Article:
Here is the text of the Editors-in-Chief Lynne M. Thomas and Michael Damian Thomas’s acceptance speech that was graciously read by Caroline M. Yoachim at the ceremony:

We (Michael, Lynne, and Caitlin) are currently a 19 minute walk north from this ballroom at Lurie Children’s Hospital. We don’t know what will be going on with Caitlin when you are hearing this, but she is getting the absolute best care possible. We planned to be there tonight with all of you, celebrating the fabulous works and people in Science Fiction and Fantasy literature and its Fandom. We really miss all of you, especially Caitlin’s SF/F aunts and uncles. You know who you are.

A couple of months ago, Uncanny Magazine published an essay by Gay Haldeman about the good things in Fandom. She ended it with a particularly moving passage about all of the fans who were there for her and her husband, Joe, when he became seriously ill and hospitalized while he was a guest at a con. She talked about the kindness and generosity of the fan community. That is our experience, too.

Every community has its issues, and we acknowledge there is always work to do to improve the SF/F community and make it as welcoming as possible. But we also don’t want to forget that when this community is at its best,  it’s filled with compassion, joy, imagination, friendship, and love. We’ve received a tremendous outpouring of support for Caitlin, and us, while she’s been battling her medical problems. Twitter and Facebook are filled with well wishes. Folks sent balloons and meal gift certificates. There is even a get well card for Caitlin in the exhibit hall.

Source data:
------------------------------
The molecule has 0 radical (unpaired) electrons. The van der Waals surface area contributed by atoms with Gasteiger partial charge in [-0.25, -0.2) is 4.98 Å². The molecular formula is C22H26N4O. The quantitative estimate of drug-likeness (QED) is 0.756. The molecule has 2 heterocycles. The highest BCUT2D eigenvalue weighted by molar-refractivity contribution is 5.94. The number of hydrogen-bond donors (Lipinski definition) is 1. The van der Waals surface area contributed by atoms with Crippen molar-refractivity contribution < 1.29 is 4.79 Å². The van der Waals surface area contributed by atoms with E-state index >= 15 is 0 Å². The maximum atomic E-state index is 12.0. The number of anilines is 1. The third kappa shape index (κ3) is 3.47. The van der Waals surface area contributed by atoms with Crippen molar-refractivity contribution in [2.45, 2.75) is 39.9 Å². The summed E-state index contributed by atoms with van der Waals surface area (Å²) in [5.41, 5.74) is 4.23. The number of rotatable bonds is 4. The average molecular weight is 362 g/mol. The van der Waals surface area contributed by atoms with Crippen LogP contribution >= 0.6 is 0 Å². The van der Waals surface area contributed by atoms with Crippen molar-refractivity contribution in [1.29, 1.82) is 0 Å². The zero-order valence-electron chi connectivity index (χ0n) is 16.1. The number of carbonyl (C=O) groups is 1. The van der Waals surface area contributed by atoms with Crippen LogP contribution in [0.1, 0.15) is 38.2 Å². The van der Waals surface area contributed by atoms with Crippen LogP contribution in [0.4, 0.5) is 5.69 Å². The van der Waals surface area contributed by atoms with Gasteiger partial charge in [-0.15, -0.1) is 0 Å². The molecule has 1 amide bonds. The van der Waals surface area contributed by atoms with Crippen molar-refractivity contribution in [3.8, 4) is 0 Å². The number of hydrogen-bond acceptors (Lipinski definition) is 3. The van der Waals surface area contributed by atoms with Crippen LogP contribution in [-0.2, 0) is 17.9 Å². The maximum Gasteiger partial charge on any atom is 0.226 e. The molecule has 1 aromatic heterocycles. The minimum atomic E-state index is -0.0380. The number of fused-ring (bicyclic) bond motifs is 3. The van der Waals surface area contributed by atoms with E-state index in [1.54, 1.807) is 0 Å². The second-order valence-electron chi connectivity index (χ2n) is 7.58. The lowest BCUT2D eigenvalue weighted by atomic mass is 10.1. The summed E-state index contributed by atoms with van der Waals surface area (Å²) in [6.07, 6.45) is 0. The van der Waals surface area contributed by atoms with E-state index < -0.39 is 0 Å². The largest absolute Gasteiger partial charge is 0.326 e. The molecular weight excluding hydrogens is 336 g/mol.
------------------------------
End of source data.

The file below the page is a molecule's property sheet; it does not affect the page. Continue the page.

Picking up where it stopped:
Our hearts are filled with the deepest gratitude.

We are so very honored to win the Best Semiprozine Hugo Award. This was a fabulous group of finalists, filled with friends, colleagues, and people who inspired us as editors.

Uncanny Magazine is the work of numerous people, so we want to thank our 2021 staff of Managing/Poetry editor Chimedum Ohaegbu, Nonfiction Editor Elsa Sjunneson, Podcast Producers Erika Ensign and Steven Schapansky, Assistant Editor Naomi Day, Podcast Reader Matt Peters, Interviewer Caroline M. Yoachim, and all of our submissions editors. We also wish to thank the Chicon members; the Hugo Award staff, and of course our Ombudsman and world’s greatest daughter, Caitlin, who is the strongest, fiercest, most loving, and most amazing human we have ever known. And finally, a thank you to every single member of the Space Unicorn Ranger Corps.